On Cue: Ross From Friends
On Cue is our flagship mix series, celebrating the pivotal DJs and producers whose influence has shaped the world of electronic music, both in their local scenes and beyond. This week, Brainfeeder affiliate Ross From Friends steps up with an hour of peak-time rave energy, recorded live at his Phonox residency, and chats about early productions, finding his place as a DJ, and the process of making an intimate album
It’s October 2019 and Ross From Friends is coming to the end of his four-date residency at South London stronghold, Phonox — the beating heart of Brixton’s electronic music scene, which has counted the likes of Jasper James and HAAi as some of its notable residents. The penultimate night includes a first for the DJ, and for his father, as they perform b2b to a sold-out crowd.
“To be able to play an all-night b2b with my dad meant the world,” he says. “In a very cheesy way, his love of music is sort of where it all stems from for me. Being able to play alongside him felt like the biggest sign of appreciation I could ever show him as a dad, and as a fellow music lover.”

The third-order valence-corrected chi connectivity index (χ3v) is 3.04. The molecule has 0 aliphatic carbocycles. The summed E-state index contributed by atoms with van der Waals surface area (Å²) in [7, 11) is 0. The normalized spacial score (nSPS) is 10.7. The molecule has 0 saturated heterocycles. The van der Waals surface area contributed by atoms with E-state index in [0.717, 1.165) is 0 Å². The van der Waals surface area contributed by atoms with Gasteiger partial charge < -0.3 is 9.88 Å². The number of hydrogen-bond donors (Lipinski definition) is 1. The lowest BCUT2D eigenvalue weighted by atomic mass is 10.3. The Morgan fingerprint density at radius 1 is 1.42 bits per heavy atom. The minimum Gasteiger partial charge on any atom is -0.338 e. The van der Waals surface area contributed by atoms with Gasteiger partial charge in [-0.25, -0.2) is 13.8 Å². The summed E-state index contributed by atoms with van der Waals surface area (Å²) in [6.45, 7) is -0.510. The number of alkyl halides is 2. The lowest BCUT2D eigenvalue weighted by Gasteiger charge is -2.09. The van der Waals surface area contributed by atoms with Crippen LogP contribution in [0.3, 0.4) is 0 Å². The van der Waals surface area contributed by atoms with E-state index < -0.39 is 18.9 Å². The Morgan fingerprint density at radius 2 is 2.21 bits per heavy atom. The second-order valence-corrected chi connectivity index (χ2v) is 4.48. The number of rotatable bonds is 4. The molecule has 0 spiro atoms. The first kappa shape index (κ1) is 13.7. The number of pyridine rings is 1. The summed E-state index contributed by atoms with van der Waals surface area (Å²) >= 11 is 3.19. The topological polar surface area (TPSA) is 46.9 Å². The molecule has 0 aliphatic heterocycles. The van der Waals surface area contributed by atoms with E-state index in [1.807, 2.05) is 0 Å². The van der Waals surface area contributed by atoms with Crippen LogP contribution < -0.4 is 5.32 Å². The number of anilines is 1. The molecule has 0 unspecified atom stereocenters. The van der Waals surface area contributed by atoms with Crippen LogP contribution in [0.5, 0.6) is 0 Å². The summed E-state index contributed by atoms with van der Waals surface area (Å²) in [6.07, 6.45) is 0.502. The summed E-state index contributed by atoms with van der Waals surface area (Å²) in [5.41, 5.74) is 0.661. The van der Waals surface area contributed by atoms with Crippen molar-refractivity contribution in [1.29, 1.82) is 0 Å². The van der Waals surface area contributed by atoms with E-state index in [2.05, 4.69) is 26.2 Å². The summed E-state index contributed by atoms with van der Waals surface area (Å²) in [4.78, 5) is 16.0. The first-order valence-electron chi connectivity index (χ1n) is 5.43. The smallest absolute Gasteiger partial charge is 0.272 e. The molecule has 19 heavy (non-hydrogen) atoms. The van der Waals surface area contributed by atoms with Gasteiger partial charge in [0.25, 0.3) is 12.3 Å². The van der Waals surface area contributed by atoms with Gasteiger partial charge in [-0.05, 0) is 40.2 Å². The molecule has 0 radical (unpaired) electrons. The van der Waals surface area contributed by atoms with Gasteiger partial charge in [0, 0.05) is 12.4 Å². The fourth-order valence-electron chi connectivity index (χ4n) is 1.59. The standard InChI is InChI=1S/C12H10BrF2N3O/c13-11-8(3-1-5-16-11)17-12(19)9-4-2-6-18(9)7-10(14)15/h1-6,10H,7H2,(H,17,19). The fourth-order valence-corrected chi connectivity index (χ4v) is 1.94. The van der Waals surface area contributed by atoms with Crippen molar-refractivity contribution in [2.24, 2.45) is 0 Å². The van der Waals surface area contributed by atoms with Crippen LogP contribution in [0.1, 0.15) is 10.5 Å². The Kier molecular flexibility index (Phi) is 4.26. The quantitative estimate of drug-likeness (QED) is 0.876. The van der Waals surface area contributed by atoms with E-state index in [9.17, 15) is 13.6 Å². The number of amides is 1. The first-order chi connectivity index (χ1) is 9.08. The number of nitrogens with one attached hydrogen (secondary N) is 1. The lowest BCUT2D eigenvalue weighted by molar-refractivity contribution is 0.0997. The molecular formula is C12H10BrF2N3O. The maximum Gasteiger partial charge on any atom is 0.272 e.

Better known by his stage name, Ross From Friends, which he uses both as his solo DJ moniker, and as the name for his group, Felix Clary Weatherall is the true definition of an enigma. A DJ, producer, and frontman of a three-man, live electronic band, the Essex-born artist isn’t confined to the restraints of one particular sound, neither can he really be listed alongside any one group of performers. When we catch up with Clary Weatherall, it’s still early days in the new decade, and also two weeks shy of his DJ tour of Ireland, which will see stops in Cork, Dublin and Galway.
“2019 was ace,” Clary Weatherall says, reflecting on one of the busiest years in his career to date. “I got to tour the live show everywhere from Australia to India, via Japan and North America, as well as across the EU — we also supported Flume on his European tour, which was fun.” He took to the stage at California’s Coachella festival, and performed at the annual UK pilgrimage for thousands of music fans, Glastonbury. “It’s also constantly amazing to me that I get to tour places like Japan and Australia, and the music is connecting with people on the other side of the world,” he says. “That will never cease to baffle me, to be honest.”